On the toilet, at parties, and even at funerals, are among the bizarre places boxset fans are streaming their favourite shows, it’ emerged.
Researchers who carried out a detailed study found almost one in five have watched the latest episode from the loo, while one in 50 even admitted tuning in at the burial or cremation of a loved one.
Almost one in five have caught up with the latest episode at work, while more than one in 20 have streamed a show during an office ‘away day’. A similar number have even slipped away at a party to get their boxset fix.
Other telly addicts admitted streaming programmes in libraries, while walking the dog and on their commute to work, with 42 per cent of hard-working Brits saying it was the only time they could find to settle down with their favourite show.
Researchers also found 71 per cent of streaming fans said it’s important for them to keep up to date with their favourite TV shows.
And three quarters said they feel under pressure to stream on the go to avoid hearing any unwanted spoilers if they leave it to catch up later.
As a result, three in 10 regularly stream while on holiday, with one in 10 even catching up on the beach.
These quirky viewing habits emerged in a study by Sky Mobile to launch Watch, which gives its users unlimited Sky TV streaming without having to use their data allowance.
To celebrate the launch Sky gave a handful of TV lovers the chance to stream their favourite shows in actual locations from their beloved programmes.
Game of Thrones fan Rivka Churney, 26, from East Finchley, London watched the fantasy hit from Northern Ireland’s Castle Ward, the location for Winterfell – the home of House Stark – as well as the Dark Hedges, the atmospheric tunnel of trees used for The King’s Road in the show.
I’m a massive fan of Game of Thrones. I’ve read the books and seen all the episodes more than once. I am especially excited about the upcoming final series and that I can stream it anytime without using my data – no more fears of plot spoilers.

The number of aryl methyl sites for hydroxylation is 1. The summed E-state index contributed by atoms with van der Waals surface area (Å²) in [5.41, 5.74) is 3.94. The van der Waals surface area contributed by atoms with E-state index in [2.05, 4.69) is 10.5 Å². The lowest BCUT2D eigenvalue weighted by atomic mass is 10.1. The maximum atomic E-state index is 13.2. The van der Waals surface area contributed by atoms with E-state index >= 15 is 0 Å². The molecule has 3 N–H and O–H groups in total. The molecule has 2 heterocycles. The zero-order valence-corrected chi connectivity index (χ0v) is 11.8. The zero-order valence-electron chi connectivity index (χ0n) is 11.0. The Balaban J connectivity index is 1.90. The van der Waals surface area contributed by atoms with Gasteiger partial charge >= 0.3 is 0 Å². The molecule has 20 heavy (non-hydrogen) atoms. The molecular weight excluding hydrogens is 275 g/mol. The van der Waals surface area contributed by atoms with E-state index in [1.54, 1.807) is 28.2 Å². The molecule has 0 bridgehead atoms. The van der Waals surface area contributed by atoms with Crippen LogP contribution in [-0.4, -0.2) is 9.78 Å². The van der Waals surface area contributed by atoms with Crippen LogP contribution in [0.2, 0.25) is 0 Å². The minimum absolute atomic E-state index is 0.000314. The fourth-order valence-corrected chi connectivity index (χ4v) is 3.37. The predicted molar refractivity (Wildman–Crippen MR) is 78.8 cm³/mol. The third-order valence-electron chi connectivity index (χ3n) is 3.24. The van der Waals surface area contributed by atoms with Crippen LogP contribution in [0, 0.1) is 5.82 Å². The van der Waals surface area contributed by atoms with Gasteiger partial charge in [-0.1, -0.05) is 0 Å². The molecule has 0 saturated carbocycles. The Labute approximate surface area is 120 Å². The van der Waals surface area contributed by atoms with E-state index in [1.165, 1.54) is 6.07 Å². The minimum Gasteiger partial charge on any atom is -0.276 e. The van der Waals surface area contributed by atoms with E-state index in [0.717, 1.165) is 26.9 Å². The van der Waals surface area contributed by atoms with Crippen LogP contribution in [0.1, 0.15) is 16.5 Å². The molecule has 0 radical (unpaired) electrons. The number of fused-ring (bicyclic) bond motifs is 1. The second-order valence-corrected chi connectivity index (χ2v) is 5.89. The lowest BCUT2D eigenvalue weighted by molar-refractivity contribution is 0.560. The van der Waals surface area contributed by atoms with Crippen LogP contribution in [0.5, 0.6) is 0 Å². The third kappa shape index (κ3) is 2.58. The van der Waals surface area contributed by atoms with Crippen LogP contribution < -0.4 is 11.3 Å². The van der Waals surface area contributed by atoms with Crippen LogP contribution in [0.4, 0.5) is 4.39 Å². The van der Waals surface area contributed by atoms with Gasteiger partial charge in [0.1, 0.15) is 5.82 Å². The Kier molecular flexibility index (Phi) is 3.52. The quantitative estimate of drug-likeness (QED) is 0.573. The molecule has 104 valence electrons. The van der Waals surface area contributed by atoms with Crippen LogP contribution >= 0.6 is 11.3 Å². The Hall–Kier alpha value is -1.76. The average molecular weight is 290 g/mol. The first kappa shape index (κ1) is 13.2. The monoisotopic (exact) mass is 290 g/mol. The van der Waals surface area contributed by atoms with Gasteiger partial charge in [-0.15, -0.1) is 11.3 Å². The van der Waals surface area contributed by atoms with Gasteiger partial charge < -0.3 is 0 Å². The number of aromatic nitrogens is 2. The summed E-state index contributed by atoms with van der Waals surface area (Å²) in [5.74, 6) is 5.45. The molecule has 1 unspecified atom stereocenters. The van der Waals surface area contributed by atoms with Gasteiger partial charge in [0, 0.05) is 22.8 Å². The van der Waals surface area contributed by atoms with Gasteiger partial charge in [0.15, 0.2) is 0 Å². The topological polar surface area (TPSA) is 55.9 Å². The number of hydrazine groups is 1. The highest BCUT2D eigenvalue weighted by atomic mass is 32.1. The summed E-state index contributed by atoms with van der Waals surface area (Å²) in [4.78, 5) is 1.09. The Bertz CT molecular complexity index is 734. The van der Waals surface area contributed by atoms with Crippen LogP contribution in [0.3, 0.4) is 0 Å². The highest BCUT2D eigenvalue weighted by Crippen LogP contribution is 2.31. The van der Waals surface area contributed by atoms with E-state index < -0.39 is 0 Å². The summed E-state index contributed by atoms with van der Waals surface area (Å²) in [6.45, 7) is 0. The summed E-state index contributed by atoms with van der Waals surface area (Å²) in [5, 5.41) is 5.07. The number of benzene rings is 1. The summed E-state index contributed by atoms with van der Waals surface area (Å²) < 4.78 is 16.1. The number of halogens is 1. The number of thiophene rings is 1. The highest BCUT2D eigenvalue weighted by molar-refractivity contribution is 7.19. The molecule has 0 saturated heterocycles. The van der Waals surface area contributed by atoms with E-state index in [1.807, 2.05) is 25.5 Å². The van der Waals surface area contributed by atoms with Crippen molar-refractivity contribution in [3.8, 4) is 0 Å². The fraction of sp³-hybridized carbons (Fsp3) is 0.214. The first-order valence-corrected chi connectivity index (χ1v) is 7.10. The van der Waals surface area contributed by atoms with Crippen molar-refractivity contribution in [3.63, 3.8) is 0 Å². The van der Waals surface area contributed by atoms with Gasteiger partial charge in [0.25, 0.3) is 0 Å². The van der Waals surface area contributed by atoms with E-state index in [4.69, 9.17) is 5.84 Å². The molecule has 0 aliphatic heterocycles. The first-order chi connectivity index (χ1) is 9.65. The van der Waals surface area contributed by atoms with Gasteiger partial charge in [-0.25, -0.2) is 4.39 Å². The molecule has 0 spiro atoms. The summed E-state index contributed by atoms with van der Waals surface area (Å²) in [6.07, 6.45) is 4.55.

A Discovery of Witches viewer, Kevin Stubbs, 60 from Warrington, Cheshire streamed episodes from the show from Oxford University’s Bodleian Library and The Old Quad, key locations within the first series.
Model Sarah Brazier, 37, from Redfield, Bristol, streamed Riviera from a yacht in the English Channel while sipping a glass of champagne.
And sports fan and former footballer Geo Craig, 20 from Barnet, north London also watched a football game while playing at London’s Hackney Marshes – internationally known as the spiritual home of Sunday-league football.
Sophia Ahmad, director of Sky Mobile said:
We are a nation of avid TV fans, but the way we view our favourite shows has changed drastically over the last decade, thanks to data allowances on our phone and tablets.
Far from having to wait until we get home after a long day at work to catch up on our favourite box set, we can now watch it on the go thanks to our mobiles and tablets.
This really opens up where we can watch the shows but this also means we are relying more than ever on our mobile phone data, so we have updated Watch to allow our customers to watch what they love without using all of their data.
Which is a big plus for parents – almost one in seven parents top up their data on the spot to keep their children entertained on long car journeys.
But the study also found around one in 10 have been caught streaming in an inappropriate place.
One Game of Thrones fan admitted they were spotted taking in the latest episode of the series at a funeral, while another was caught watching live football during a work meeting which had overrun.
The study, carried out via OnePoll, also found 31 per cent of people stream on their commute – for an average of two hours and 25 minutes a week.
Game of Thrones is the most popular show to stream on the journey to and from work, followed by The Walking Dead, Friends, and Breaking Bad.
A League of Their Own, Riviera and Britannia are also among the shows Brits watch on their commute.
But our love of streaming on the go has left 34 per cent stranded with no data left on their phone or tablet, with 19 per cent having their stream cut out mid-show.
Sophia Ahmad added:
Streaming is becoming a huge part of the way we consume TV, with some now spending more time watching shows on their phone or tablet than they do on a television.
Following the launch of Watch, on Friday March 8, which also coincides with the release of Samsung’s flagship devices, all Sky Mobile customers who have Sky TV will automatically be able to stream content on all Sky Apps without it eating into their data allowance.
If you have a story you want to tell, share it with UNILAD via [email protected]